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Archive for the ‘Farmers Fresh CSA’ Category

Check out these apples!

Woo, doggies! Fine-looking apples.

And here’s some more from the fall line…

sweet potatoes and butternut squash

You can find lots of things to do with sweet potatoes and butternut squash. But if you’re looking for reliable and fairly easy, you can chunk and roast them. First, peel the potatoes or squash. (Butternut squash is one winter squash you can actually peel.) Then chop them into chunks or slices. The smaller your chunks, the faster they will cook. Then, toss the chunks in olive oil, salt, and pepper. Add chopped herbs if you have them. Bake at 350 degrees for half an hour or so. You can eat them when they are fork-tender, but consider waiting until they have carmelized some. Mmmm….

Summer is still hanging on by a thread!

Asian eggplant, sorrel, tomatoes, and garlic

I ate the sorrel plain. I know I’m crazy, but I really like it that way.

The tomatoes are amazing. They are as ripe as they can be! So red and flavorful!

The year of arugula continues…

yummy arugula!

And there’s even more apple goodness…

caramel apple cakes and eggs

I put the cakes in the freezer to save them for a Halloween treat for Chris and me. Maybe we’ll enjoy the evening with some cider or mulled wine. Or maybe some ale, as in “cakes and.”

Enjoy your food!

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Behold a Georgia September harvest!

apples and an Asian pear

Chris has started to notice that our apples are disappearing faster than they used to. He has correctly deduced that it is because I’m feeding them to horses I like.

Check out the day-glo winter squash!

I think it’s an orangetti squash – an orange spaghetti squash . But I prefer to think of it as a cartoon dinosaur’s egg. (I totally should have taken a picture of this squash with the chicken eggs. Damn.)

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It’s that time of year where you get okra and apples in the same box! Welcome to this week’s Farmers’ Fresh take.

potatoes, both sweet and un

apples (plus one sweet potato who missed the earlier shot)

We peeled and chopped the sweet potatoes and tossed them with olive oil, salt, and pepper. Then we roasted them at 350 degrees for about 30 minutes or so. They can stand to get a little caramelized, so they are better if you leave them a little long. Un-sweet potatoes can be dealt with in the same fashion with excellent results.

okra and tomato

I fried this okra. I think it might have been the first of the season. And just in time. It was very, very good. If only it weren’t such a pain to make and clean up after. (more…)

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Here’s what came this week…

apples and an Asian pear

We poached the Asian pear in a simple syrup plus lemongrass and 5-star spice.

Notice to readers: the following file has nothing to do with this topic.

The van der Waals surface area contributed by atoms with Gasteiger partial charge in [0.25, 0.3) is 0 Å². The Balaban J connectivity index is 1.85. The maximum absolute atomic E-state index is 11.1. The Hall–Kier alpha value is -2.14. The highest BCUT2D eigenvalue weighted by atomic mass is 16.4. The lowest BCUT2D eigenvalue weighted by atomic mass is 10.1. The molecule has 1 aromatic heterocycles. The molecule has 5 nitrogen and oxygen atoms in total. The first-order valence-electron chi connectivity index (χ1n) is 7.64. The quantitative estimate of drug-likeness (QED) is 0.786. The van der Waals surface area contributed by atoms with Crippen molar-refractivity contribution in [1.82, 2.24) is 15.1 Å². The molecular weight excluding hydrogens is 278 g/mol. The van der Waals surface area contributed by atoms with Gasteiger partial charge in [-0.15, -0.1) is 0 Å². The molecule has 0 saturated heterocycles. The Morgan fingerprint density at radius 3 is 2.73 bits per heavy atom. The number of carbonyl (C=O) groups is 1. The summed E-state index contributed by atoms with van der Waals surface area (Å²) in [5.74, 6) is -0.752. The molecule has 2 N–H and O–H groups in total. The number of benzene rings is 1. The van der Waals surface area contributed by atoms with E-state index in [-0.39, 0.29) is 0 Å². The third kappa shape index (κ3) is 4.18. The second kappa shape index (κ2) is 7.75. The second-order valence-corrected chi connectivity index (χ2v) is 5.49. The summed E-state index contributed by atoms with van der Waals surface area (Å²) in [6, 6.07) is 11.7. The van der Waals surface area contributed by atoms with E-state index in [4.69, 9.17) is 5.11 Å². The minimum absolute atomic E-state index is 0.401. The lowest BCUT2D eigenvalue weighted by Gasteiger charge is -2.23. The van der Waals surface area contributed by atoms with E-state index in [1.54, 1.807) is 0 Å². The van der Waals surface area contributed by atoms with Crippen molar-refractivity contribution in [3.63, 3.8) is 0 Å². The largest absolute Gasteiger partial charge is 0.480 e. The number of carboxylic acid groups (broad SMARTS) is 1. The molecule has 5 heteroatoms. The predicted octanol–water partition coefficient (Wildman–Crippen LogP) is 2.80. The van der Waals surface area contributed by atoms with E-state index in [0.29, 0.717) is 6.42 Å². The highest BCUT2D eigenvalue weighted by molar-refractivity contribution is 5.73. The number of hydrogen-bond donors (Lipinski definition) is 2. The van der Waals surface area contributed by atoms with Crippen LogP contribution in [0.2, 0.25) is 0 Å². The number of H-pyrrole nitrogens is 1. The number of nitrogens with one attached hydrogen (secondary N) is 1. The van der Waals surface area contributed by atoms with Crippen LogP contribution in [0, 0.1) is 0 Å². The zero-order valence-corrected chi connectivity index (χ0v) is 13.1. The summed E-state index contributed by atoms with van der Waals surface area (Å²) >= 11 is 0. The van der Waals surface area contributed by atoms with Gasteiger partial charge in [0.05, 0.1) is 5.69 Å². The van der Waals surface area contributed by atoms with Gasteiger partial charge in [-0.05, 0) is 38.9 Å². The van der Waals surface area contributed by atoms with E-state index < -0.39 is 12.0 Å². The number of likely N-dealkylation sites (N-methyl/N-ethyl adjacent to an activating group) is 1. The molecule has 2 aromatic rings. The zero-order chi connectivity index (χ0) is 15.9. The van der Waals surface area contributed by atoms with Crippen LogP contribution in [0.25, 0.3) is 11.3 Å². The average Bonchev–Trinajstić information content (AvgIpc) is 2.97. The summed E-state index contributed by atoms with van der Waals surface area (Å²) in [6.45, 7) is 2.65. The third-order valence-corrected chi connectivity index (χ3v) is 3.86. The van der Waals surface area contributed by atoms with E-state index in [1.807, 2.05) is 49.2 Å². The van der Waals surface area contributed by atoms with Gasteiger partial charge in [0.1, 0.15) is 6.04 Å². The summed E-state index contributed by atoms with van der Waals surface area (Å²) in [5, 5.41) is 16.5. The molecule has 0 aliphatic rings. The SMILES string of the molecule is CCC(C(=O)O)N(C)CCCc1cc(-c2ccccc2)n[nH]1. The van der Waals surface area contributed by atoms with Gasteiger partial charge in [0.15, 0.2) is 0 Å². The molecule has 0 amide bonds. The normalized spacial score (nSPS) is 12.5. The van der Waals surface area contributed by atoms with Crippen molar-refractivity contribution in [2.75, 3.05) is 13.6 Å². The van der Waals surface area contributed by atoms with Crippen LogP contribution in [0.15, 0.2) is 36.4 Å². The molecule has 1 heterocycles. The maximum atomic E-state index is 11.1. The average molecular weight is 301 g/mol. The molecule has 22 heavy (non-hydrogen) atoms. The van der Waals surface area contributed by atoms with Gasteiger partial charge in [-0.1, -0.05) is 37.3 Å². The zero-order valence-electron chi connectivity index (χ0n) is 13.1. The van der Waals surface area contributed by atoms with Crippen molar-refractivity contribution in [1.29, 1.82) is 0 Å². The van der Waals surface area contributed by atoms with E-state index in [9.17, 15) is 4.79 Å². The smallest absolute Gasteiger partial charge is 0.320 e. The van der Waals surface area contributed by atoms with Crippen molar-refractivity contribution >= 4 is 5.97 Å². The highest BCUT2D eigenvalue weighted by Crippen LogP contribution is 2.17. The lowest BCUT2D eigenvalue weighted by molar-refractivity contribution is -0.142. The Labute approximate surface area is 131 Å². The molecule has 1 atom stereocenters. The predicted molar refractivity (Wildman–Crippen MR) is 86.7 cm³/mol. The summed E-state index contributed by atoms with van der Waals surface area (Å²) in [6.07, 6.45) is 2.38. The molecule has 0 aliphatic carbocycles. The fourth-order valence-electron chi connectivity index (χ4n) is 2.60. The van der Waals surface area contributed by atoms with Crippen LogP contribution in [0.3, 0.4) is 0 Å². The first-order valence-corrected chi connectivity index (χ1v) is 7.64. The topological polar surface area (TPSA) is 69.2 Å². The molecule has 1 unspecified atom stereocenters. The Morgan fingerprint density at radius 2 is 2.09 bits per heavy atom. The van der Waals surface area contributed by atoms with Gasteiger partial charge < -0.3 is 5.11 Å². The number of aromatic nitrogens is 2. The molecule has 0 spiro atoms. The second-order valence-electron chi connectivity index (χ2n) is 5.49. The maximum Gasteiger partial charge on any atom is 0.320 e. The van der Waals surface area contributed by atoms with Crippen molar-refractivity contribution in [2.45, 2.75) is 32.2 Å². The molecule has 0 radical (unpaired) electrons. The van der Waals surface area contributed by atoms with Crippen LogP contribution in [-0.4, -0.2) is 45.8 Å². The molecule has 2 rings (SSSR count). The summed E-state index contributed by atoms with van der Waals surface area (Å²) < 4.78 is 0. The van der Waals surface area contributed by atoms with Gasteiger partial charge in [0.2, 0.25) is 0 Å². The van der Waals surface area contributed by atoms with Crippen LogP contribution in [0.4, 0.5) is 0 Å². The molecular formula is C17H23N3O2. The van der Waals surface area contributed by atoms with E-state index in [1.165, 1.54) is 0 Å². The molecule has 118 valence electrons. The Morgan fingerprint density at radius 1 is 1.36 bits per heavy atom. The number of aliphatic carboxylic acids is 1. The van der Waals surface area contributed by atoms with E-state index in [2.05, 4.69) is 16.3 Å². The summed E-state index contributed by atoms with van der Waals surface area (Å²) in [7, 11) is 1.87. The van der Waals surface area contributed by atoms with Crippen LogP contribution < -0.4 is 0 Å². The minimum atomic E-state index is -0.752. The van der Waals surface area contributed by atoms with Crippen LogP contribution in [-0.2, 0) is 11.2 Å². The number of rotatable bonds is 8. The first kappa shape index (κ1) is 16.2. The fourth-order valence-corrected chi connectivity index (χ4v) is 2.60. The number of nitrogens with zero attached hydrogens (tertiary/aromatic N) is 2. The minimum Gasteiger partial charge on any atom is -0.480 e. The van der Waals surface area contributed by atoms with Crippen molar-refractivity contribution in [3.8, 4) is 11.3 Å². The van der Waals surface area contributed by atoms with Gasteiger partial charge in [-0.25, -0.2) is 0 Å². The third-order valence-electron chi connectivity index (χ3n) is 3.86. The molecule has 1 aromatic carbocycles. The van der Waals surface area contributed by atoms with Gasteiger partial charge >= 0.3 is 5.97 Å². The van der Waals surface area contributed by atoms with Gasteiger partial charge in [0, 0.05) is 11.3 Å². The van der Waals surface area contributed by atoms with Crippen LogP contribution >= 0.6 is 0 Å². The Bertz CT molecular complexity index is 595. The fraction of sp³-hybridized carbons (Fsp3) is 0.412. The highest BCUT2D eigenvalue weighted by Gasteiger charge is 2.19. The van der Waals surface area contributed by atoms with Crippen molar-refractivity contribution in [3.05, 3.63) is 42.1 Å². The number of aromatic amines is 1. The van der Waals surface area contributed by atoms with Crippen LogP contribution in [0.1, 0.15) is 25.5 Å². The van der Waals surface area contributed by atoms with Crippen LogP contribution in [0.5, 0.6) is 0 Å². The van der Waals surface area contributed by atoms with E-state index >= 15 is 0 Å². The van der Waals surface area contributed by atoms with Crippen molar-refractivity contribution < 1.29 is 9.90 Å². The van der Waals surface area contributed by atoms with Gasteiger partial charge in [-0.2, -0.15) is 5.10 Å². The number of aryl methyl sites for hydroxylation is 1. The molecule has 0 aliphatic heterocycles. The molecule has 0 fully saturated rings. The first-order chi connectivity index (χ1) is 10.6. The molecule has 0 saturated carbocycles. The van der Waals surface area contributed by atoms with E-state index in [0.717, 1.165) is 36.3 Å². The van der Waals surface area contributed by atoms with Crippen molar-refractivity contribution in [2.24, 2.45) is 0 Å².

The apples I have been eating out of hand and giving to my horse friends at Pony Tail Acres.

muscadines – hey, did you know that “muscadines” does not pass WordPress’ spellcheck? We need to educate some folk.

I ground up these muscadines in the food processor and cooked them down with some water, strained the skins and seeds out , and then added some pectin to the cooled mixture. It didn’t really gel, but that’s okay. It’s destiny was to be muscadine vinaigrette. (more…)

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Here’s this week’s haul. The red apples and sweet potatoes are a whiff of fall, and I’m excited for that change. First up, fruit.

apples and watermelon

The apples have been a delicious part of our week. We snack on them in the afternoon. Yum!

sweet potatoes and greens

Sweet potato greens are yummy greens. Better than most. They cook down a whole bunch, though, so be prepared for that. (more…)

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Here’s what arrived last week from Farmers’ Fresh!

watermelon, apples, and Asian pears

The apples were eaten and shared with friends. Very tasty – even the ones that still have some green on them.

The watermelon will be busted open soon. Chris is working on our 1991 Celica today, and a watermelon makes a great afternoon snack when you have oily hands.

I poached the Asian pears along with some lemongrass from last week. Here’s the recipe. I replaced the cinnamon and nutmeg with an equal amount of five-star spice. The Asian pears did not get soft. (I think that’s kind of the point of Asian pears: they stay crispy when heated or cooked.) But they did absorb the tasty liquid and were very yummy.

eggplant and patty pan squash

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Here’s what came early this month. It’s kind of cool to think back about what we actually did with food rather than my hopes and dreams on a Wednesday afternoon.

patty-pan squash and apples

I’ve still some of these apples in the fridge. My hope and dream is to make horse cookies with them for my horse friends at Pony Tail Acres. I may end up peeling, slicing, and drying rings in the oven instead.

Patty-pan squash is a wonderful squash. Think yellow squash with almost no gushiness. We had two rounds of delicious stir-fried squash with these puppies plus local garlic, butter, and cornmeal. Three cheers for patty-pan squash. (more…)

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